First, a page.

For years we have seen thermostats with designated dehumidification terminals to match up with the fan coil/furnace terminal, so it was just a matter of disconnecting a jumper from the dehumidification terminal to the R terminal in the unit and connecting a wire from the designated thermostat terminal to that dehumidification terminal in the unit. The diagram below is an example of this on an old Carrier Thermidistat with a variable speed Carrier fan coil.

We now have 24v control smart thermostats like Ecobee, Cor, Nest and Lyric with a lot more flexibility in how they can be set up rather than having a single, designated dehumidification terminal.

I am a big fan of EcoBee for many reasons including their Alexa integration, remote wireless sensors and application flexibility… but you need to be really careful with how you set them up, ESPECIALLY when setting up dehumidification.

The image above is a GIF and should show you the first part of the dehumidification setup. I am setting it up for a single speed compressor heat pump with a variable speed fan coil. EcoBee has contacts labeled acc+ and acc- that can be set up to do a wide variety of functions. For this typical dehumidification function using the system you would select Menu>Installation Settings>Dehumidifer >1 Wire ACC+>Open contact state to activate dehumidifier.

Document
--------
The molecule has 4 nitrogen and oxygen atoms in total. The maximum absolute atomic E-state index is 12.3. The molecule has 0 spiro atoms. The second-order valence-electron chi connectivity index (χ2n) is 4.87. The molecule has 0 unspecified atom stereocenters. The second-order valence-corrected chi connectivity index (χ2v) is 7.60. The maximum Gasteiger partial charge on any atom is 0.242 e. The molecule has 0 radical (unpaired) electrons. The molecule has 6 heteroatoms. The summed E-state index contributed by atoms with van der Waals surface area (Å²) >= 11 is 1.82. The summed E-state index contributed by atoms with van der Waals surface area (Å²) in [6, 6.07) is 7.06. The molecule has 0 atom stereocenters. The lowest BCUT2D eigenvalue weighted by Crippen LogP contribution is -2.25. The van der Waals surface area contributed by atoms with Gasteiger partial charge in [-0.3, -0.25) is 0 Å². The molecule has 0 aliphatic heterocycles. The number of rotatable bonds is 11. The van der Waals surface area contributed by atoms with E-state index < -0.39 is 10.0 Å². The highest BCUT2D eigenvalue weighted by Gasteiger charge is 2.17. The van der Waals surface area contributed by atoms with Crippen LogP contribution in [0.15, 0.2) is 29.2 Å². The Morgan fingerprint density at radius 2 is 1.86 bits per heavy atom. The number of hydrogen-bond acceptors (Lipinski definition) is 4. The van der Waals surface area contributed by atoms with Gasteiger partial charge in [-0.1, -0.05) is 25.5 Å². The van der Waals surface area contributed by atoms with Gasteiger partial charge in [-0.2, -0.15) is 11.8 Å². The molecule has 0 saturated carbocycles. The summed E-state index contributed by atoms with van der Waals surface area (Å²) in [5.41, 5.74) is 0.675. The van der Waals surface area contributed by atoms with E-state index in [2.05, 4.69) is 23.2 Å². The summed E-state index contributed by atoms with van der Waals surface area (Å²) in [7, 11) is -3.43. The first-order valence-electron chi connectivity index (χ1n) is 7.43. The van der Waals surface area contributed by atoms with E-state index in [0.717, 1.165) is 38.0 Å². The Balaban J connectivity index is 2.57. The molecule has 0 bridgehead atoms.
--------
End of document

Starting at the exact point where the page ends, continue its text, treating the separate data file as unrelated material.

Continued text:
This setup uses 24V power from the R terminal to energize the acc+ terminal and therefore the dehumidification terminal in the fan coil/furnace when there is NO call for dehumidification.

Now for a controversial part. Go to the equipment menu and select Dehumidifier to “dehumidify with fan”= no. We have seen several occasions where the blower continues running with no cooling call if this setting is set to yes when there is a dehumidification demand and no cooling demand.. According to the EcoBee website HERE it appears to say the opposite, but we have confirmed on a few occasions that this occurs and there appears to be no adverse effects from setting it to off becasue the blower is still controlled by the thermostat for cooling operation and dehumidification without cooling is not possible without an external dehumidifier.

In order for the system to over cool below the temperature setpoint to dehumidify you need to go into the thresholds menu and set up AC over cool Max to the maximum temperature below setpoint that would be allowed during dehumidification by the equipment.

— Bryan